Islamic State's Drone Operation Faltering, But U.S. Commanders See Broader Danger Ahead by W.J. Hennigan – Los Angeles Times
U.S. airstrikes across eastern Syria have hobbled Islamic State's deadly drone program, U.S. officials say, but commanders warn that proliferation of the inexpensive technology may allow terrorist groups to launch other aerial attacks around the globe.
U.S.-backed fighters have reported small drones flown by the militants seven times this month in Iraq and Syria as Islamic State struggles to maintain the crumbling borders of its self-declared caliphate, according to the U.S. military task force in Baghdad.
That’s down from more than 60 drone sightings earlier this year, especially during the battle for the Iraqi city of Mosul, which was liberated in early July. Dozens of Iraqis were killed or wounded by 40-millimeter grenades and light explosives dropped from remote-controlled devices that one U.S. commander likened to killer bees.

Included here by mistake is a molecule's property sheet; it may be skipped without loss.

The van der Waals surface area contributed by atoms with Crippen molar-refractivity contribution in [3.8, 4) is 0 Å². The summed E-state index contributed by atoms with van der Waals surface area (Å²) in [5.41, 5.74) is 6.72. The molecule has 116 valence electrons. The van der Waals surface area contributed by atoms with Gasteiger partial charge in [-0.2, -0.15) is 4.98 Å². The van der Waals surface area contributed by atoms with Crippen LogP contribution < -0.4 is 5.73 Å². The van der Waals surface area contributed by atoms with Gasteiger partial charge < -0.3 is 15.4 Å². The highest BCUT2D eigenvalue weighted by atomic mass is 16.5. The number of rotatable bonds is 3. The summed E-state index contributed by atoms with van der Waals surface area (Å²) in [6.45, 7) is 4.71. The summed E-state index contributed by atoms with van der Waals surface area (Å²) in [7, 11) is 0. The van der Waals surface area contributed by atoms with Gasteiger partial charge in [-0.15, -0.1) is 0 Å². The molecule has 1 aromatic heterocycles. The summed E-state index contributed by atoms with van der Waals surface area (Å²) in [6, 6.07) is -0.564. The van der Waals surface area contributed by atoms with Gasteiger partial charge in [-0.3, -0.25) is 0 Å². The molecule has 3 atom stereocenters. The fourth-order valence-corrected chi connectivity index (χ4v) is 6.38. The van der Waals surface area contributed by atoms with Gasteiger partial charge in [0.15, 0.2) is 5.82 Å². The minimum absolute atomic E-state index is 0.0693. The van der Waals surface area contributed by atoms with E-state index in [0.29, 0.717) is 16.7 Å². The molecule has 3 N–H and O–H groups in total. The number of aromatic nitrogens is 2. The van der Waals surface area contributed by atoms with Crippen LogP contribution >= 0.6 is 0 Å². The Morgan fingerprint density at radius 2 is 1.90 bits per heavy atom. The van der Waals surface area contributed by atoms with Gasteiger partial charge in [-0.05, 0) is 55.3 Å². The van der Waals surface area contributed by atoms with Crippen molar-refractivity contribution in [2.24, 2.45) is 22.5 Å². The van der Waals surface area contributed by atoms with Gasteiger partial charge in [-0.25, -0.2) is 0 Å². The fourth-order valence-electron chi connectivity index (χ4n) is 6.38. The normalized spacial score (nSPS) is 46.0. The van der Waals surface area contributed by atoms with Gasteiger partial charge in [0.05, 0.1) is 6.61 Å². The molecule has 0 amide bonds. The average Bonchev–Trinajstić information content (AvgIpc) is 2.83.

The use of camera-equipped quadcopters and model-plane-sized drones, sometimes flying in swarms, had become a signature tactic of Islamic State, much as the growing U.S. fleet of large missile firing Predator and Reaper drones have changed the face of modern warfare.
Islamic State had a separate division to purchase the drones from commercial websites and other sources in China, India and Turkey, according to U.S. officials. Engineers in Islamic State upgraded the power systems so the devices could fly longer and drop crude munitions on opposing forces.
Over the last two months, U.S. warplanes have destroyed several Islamic State drone depots, machine workshops and pilot schools…